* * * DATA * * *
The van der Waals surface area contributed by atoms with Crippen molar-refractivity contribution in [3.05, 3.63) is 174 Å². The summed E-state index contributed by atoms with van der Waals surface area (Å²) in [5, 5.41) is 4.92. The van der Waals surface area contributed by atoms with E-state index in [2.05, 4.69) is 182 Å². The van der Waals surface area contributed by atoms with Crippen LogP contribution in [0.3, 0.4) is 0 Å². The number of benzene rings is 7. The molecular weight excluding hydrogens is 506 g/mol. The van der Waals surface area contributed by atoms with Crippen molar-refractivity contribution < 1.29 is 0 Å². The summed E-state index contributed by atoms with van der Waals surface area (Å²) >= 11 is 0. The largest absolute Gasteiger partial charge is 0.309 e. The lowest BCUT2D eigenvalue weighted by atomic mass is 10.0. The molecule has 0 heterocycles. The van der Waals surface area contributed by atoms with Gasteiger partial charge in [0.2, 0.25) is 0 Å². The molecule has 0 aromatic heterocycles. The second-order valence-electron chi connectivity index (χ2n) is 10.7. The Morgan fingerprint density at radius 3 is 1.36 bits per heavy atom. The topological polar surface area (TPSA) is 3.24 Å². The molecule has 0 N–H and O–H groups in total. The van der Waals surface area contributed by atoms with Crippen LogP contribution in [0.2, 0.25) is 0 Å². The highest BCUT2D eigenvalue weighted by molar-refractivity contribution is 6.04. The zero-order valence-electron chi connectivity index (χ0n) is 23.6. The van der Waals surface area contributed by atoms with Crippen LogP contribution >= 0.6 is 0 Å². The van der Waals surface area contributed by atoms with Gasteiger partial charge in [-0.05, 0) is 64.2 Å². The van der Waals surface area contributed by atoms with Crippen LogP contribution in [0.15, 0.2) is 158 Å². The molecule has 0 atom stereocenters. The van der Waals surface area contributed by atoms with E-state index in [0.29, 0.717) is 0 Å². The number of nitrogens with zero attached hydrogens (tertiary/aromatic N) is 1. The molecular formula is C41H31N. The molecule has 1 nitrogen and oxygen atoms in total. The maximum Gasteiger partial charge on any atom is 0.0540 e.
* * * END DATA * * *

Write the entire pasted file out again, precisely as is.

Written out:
The van der Waals surface area contributed by atoms with Crippen molar-refractivity contribution in [3.05, 3.63) is 174 Å². The summed E-state index contributed by atoms with van der Waals surface area (Å²) in [5, 5.41) is 4.92. The van der Waals surface area contributed by atoms with E-state index in [2.05, 4.69) is 182 Å². The van der Waals surface area contributed by atoms with Crippen LogP contribution in [0.3, 0.4) is 0 Å². The number of benzene rings is 7. The molecular weight excluding hydrogens is 506 g/mol. The van der Waals surface area contributed by atoms with Crippen molar-refractivity contribution < 1.29 is 0 Å². The summed E-state index contributed by atoms with van der Waals surface area (Å²) >= 11 is 0. The largest absolute Gasteiger partial charge is 0.309 e. The lowest BCUT2D eigenvalue weighted by atomic mass is 10.0. The molecule has 0 heterocycles. The van der Waals surface area contributed by atoms with Gasteiger partial charge in [0.2, 0.25) is 0 Å². The molecule has 0 aromatic heterocycles. The second-order valence-electron chi connectivity index (χ2n) is 10.7. The Morgan fingerprint density at radius 3 is 1.36 bits per heavy atom. The topological polar surface area (TPSA) is 3.24 Å². The molecule has 0 N–H and O–H groups in total. The van der Waals surface area contributed by atoms with Crippen LogP contribution in [0.2, 0.25) is 0 Å². The highest BCUT2D eigenvalue weighted by molar-refractivity contribution is 6.04. The zero-order valence-electron chi connectivity index (χ0n) is 23.6. The van der Waals surface area contributed by atoms with Crippen LogP contribution >= 0.6 is 0 Å². The van der Waals surface area contributed by atoms with Gasteiger partial charge in [-0.05, 0) is 64.2 Å². The van der Waals surface area contributed by atoms with Crippen LogP contribution in [0.15, 0.2) is 158 Å². The molecule has 0 atom stereocenters. The van der Waals surface area contributed by atoms with E-state index in [0.29, 0.717) is 0 Å². The number of nitrogens with zero attached hydrogens (tertiary/aromatic N) is 1. The molecular formula is C41H31N. The molecule has 1 nitrogen and oxygen atoms in total. The maximum Gasteiger partial charge on any atom is 0.0540 e.